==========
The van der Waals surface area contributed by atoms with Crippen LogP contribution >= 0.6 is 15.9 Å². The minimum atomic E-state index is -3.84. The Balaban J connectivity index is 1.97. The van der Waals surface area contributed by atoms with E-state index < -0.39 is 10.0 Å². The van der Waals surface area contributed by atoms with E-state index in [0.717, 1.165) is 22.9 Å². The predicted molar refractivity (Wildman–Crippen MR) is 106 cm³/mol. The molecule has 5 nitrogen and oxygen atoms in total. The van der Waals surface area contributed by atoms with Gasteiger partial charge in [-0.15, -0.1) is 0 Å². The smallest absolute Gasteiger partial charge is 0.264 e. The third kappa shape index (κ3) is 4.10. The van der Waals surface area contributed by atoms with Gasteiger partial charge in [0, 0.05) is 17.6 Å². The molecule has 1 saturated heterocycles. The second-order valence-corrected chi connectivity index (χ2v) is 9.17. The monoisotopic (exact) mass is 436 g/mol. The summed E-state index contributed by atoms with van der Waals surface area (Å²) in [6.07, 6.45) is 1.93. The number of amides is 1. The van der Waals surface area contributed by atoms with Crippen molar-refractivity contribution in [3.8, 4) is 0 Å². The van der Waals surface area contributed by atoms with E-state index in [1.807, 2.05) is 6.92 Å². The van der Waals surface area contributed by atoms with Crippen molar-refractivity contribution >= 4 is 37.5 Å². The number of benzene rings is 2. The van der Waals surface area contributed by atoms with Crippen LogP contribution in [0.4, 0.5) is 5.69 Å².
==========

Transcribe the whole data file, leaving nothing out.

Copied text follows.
The van der Waals surface area contributed by atoms with Crippen LogP contribution >= 0.6 is 15.9 Å². The minimum atomic E-state index is -3.84. The Balaban J connectivity index is 1.97. The van der Waals surface area contributed by atoms with E-state index < -0.39 is 10.0 Å². The van der Waals surface area contributed by atoms with E-state index in [0.717, 1.165) is 22.9 Å². The predicted molar refractivity (Wildman–Crippen MR) is 106 cm³/mol. The molecule has 5 nitrogen and oxygen atoms in total. The van der Waals surface area contributed by atoms with Gasteiger partial charge in [-0.15, -0.1) is 0 Å². The smallest absolute Gasteiger partial charge is 0.264 e. The third kappa shape index (κ3) is 4.10. The van der Waals surface area contributed by atoms with Gasteiger partial charge in [0, 0.05) is 17.6 Å². The molecule has 1 saturated heterocycles. The second-order valence-corrected chi connectivity index (χ2v) is 9.17. The monoisotopic (exact) mass is 436 g/mol. The summed E-state index contributed by atoms with van der Waals surface area (Å²) in [6.07, 6.45) is 1.93. The number of amides is 1. The van der Waals surface area contributed by atoms with Crippen molar-refractivity contribution in [3.8, 4) is 0 Å². The van der Waals surface area contributed by atoms with E-state index in [1.807, 2.05) is 6.92 Å². The van der Waals surface area contributed by atoms with Crippen molar-refractivity contribution >= 4 is 37.5 Å². The number of benzene rings is 2. The van der Waals surface area contributed by atoms with Crippen LogP contribution in [0.4, 0.5) is 5.69 Å².